Islamic economy is based on Western economic theories. They borrow these theories, strip them of their original names, and give them names in accordance with the shari'a. Thus, it becomes an Islamic economy. All we do is cut-and-paste.
Feb. 13, 2014 update: In a brilliant analysis, "Islam's Second Crisis: The troubles to come," Mark Durie sees the Islam's encounter with the West as its first crisis and argues for the failure of Islamism as the second crisis. I'll leave the second crisis to another discussion (it's a topic I plan to write on) and limit the topic here to his review of that first crisis.
It resulted from Islamic doctrine, which
promises falah "success" to the religion's followers, symbolized by the daily call to prayer which rings out from minarets: "come to success, come to success." The success promised by Islam has always been understood to be both spiritual and material: conquest and rule this life, and paradise in the next. The Qur'an states that Allah has sent Muhammad "with the guidance and the religion of truth, that He may cause it to triumph over all [other] religions" (Sura 48:28).
Islam's theology of success meant that the global failure of Islamic armies and states at the hands of "Christian" states constituted a profound spiritual challenge to Islam's core claims. Just as Muslim scholars had always pointed to the military victories of Islam as proof of its divine authority, this litany of defeats testified to its failure as the religion of the successful ones.
Durie notes two elements to this crisis: (1) "for five centuries from around 1500, Western powers were pushing back Islamic rule" and (2) Islam's "position of dominance within its own borders was also being challenged," by which he means that "there were in many places improvements in the conditions experienced by non-Muslims under Islamic rule – a weakening of the dhimmi system – which communicated to Muslims an impression of their own faith's loss of dominance and its loss of 'success'."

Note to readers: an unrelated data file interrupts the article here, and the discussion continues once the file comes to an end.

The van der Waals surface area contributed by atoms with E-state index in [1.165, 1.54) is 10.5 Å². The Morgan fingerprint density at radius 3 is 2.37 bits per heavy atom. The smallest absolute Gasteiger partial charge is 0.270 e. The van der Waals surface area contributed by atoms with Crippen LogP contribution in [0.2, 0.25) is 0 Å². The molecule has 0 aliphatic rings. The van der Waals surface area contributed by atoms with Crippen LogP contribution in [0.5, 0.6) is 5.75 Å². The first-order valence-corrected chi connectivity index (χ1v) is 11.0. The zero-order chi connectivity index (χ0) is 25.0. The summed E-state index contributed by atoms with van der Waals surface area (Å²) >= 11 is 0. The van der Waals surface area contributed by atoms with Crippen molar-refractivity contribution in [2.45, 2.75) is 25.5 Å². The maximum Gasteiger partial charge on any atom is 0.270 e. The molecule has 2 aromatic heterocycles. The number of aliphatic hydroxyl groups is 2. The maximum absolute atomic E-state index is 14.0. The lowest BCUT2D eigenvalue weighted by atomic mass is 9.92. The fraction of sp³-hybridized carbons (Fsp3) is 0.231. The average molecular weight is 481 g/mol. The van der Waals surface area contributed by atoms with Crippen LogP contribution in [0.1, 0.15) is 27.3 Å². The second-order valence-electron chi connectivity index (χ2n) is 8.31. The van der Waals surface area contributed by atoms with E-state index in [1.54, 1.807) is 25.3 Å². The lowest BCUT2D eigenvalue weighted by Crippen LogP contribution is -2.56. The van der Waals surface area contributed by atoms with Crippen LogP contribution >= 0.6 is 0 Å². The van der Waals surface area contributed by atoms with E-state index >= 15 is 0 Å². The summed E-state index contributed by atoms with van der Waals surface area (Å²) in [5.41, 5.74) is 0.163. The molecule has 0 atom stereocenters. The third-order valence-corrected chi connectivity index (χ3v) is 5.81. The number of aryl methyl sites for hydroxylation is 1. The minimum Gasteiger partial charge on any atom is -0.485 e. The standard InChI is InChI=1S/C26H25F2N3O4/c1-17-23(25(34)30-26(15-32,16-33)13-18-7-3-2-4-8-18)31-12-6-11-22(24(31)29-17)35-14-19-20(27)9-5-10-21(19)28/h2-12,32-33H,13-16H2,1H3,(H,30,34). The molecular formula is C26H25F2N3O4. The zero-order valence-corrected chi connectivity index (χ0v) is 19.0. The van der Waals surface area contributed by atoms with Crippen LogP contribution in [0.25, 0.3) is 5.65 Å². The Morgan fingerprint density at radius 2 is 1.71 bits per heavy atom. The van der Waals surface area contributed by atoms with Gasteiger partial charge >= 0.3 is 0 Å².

This second point is important and novel: Smith does not discuss it. More on it:
The gradual process of improvement of conditions for Christians and Jews under Islam was regretted by Muslim scholars, who saw it as evidence of Islam's decline. For example a request for a fatwa from a Egyptian Muslim judge in 1772 lamented the "deplorable innovations" of Christians and Jews, who were daring to make themselves equal to Muslims by their manner of dress and behavior, all in violation of Islamic law.
In a similar vein, the Baghdad Quranic commentator Al-Alusi complained that non-Muslims in Syria during the first half of the 19th century were being permitted to make annual tribute payments by means of an agent, thus escaping the personal ritual degradations prescribed by Islamic law. He concluded: "All this is caused by the weakness of Islam."
Related Topics: History, Islam, South Asia
receive the latest by email: subscribe to daniel pipes' free mailing list
This text may be reposted or forwarded so long as it is presented as an integral whole with complete and accurate information provided about its author, date, place of publication, and original URL.